Mike Singletary, registrar, has worked at the college since 2008, and described Nutt as a coach, mentor, and teacher who had lots of patience and was “very supportive” to new staff, he said. “She was a great resource because she had worked in different areas on the campus.”

Nutt started at Whatcom as a business student in 1984, and began working for the college as a business lab assistant in 1986 while continuing her studies at both Whatcom and Western, Rawlings said.

She worked as an instructional technician in the business lab before taking her first full-time position with Whatcom in 1989 as activity director of a Title III grant, which she worked on with Judy Hoover.

In 2002, Nutt became the Associate Enrollment and Information Services Director, and had worked as Associate Registrar since 2006.

“She was a very wonderful person,” said Vivian Hallmark, who knew Nutt for 20 years and worked with her in the registration office. “Classy lady, professional—treated students, faculty, and staff all the same—very helpful to all of them. She wrote down everything, and made things very easy for people to learn.”

Hallmark said that she and Nutt would often talk about their children, who were about the same ages, as well as baking.

“Debbie was a great baker,” she said, adding that Nutt used to bake pies with her husband for several area restaurants, including The Cliff House, as a side business venture. Hallmark also touched on how knowledgeable Nutt was in the advancement of technology at the college, working with the Title III grant and also helping work in the IT department on Web sites.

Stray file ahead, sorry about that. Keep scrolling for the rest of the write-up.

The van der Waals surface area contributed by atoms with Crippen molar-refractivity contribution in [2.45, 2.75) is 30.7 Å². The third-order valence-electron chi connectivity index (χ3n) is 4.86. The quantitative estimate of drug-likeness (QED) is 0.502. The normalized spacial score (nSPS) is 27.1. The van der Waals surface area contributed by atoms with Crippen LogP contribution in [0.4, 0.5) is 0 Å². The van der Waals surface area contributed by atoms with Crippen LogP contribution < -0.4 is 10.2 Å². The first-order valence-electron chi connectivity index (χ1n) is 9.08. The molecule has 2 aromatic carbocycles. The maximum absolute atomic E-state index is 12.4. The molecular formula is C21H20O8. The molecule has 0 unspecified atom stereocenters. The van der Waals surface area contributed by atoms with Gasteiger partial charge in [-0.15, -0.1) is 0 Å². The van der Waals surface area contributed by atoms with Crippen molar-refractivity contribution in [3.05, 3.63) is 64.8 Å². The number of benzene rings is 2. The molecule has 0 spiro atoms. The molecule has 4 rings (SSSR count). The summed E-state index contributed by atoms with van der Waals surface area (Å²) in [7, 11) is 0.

“It was really nice working with her,” she said. “It’s very hard to lose a person that has a lot of knowledge about the college, and it’s gonna be very hard to replace her.”


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When teachers can’t teach

College asks faculty to develop an instructional preparedness plan

By Emily Huntington

Horizon Reporter

Last fall, Barry Maxwell, a political science instructor, had kidney stones, and was unable to administer the final for his classes. This fall, Tim Watters got pneumonia and was in the hospital for a time.

What happens to a class when the teacher can’t teach?

Maxwell, one of four division chairs at Whatcom, explained that because it happens so rarely that instructors are out for more than a couple days, the college doesn’t have a more strategic plan. If an instructor is sick, he or she can either cancel their class, or trade favors with another instructor. Sometimes, they will call Western and see if any professors have time to teach a class.

“It’s trickier when you don’t know how long they’ll be gone,” Maxwell said. The college has never had to refund students’ money due to classes being canceled – even when an instructor dies.

Harold Helton, a history professor, died in the middle of a course last winter. What happens then is much like what happens when an instructor is sick indefinitely. Because there are so many instructors who can teach a variety of subjects, it’s never really difficult to find a replacement. Since there are so many history professors, they were able to substitute another teacher and keep the class going.

In Maxwell’s case, if no one had been able to administer the final, he would have given his students the benefit of the doubt and graded based on work turned in throughout the quarter. The hard part, he said, would have been the oral presentation, because a substitute wouldn’t know his students and it wouldn’t be fair to give that responsibility to a stranger. Luckily, Maxwell recovered and was there for the last day of classes.

The college is asking faculty to complete an “Instructional Preparedness Plan” for each quarter in the school year in the event of a campus closure or excessive flu related absences. Such a plan would indicate how teachers would communicate with students, and how they would  provide instruction – whether it be via e-mail, Moodle, or some other technology. The college is also hiring additional staff as needed for student and faculty training and tech support. Teachers are encouraged to get necessary training, inform students of the plan, and then test out the plan with students.